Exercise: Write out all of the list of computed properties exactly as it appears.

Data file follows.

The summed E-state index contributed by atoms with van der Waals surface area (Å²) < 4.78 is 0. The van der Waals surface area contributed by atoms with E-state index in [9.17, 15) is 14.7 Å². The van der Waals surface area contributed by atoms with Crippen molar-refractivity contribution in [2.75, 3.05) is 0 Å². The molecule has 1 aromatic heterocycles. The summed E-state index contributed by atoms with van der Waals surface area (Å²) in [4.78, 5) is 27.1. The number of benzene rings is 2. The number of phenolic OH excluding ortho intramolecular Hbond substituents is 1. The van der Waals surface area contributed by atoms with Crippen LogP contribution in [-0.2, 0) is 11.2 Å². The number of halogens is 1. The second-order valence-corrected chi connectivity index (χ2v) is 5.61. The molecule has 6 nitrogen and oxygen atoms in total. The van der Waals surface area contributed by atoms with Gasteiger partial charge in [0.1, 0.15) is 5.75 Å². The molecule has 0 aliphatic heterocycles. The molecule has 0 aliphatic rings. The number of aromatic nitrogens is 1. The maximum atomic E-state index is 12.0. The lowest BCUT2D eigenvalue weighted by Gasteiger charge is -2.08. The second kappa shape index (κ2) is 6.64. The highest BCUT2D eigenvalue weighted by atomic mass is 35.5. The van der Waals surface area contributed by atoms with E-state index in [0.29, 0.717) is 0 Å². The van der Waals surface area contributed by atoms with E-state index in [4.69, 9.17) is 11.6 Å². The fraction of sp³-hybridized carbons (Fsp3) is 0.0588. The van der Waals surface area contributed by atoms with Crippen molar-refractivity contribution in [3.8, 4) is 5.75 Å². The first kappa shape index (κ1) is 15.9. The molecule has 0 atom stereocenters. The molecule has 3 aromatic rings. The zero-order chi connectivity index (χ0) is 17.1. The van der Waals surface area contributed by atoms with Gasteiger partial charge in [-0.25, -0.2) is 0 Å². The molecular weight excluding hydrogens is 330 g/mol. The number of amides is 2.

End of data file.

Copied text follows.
The summed E-state index contributed by atoms with van der Waals surface area (Å²) < 4.78 is 0. The van der Waals surface area contributed by atoms with E-state index in [9.17, 15) is 14.7 Å². The van der Waals surface area contributed by atoms with Crippen molar-refractivity contribution in [2.75, 3.05) is 0 Å². The molecule has 1 aromatic heterocycles. The summed E-state index contributed by atoms with van der Waals surface area (Å²) in [4.78, 5) is 27.1. The number of benzene rings is 2. The number of phenolic OH excluding ortho intramolecular Hbond substituents is 1. The van der Waals surface area contributed by atoms with Crippen LogP contribution in [-0.2, 0) is 11.2 Å². The number of halogens is 1. The second-order valence-corrected chi connectivity index (χ2v) is 5.61. The molecule has 6 nitrogen and oxygen atoms in total. The van der Waals surface area contributed by atoms with Gasteiger partial charge in [0.1, 0.15) is 5.75 Å². The molecule has 0 aliphatic heterocycles. The molecule has 0 aliphatic rings. The number of aromatic nitrogens is 1. The maximum atomic E-state index is 12.0. The lowest BCUT2D eigenvalue weighted by Gasteiger charge is -2.08. The second kappa shape index (κ2) is 6.64. The highest BCUT2D eigenvalue weighted by atomic mass is 35.5. The van der Waals surface area contributed by atoms with E-state index in [0.29, 0.717) is 0 Å². The van der Waals surface area contributed by atoms with E-state index in [4.69, 9.17) is 11.6 Å². The fraction of sp³-hybridized carbons (Fsp3) is 0.0588. The van der Waals surface area contributed by atoms with Crippen molar-refractivity contribution in [3.8, 4) is 5.75 Å². The first kappa shape index (κ1) is 15.9. The molecule has 0 atom stereocenters. The molecule has 3 aromatic rings. The zero-order chi connectivity index (χ0) is 17.1. The van der Waals surface area contributed by atoms with Gasteiger partial charge in [-0.25, -0.2) is 0 Å². The molecular weight excluding hydrogens is 330 g/mol. The number of amides is 2.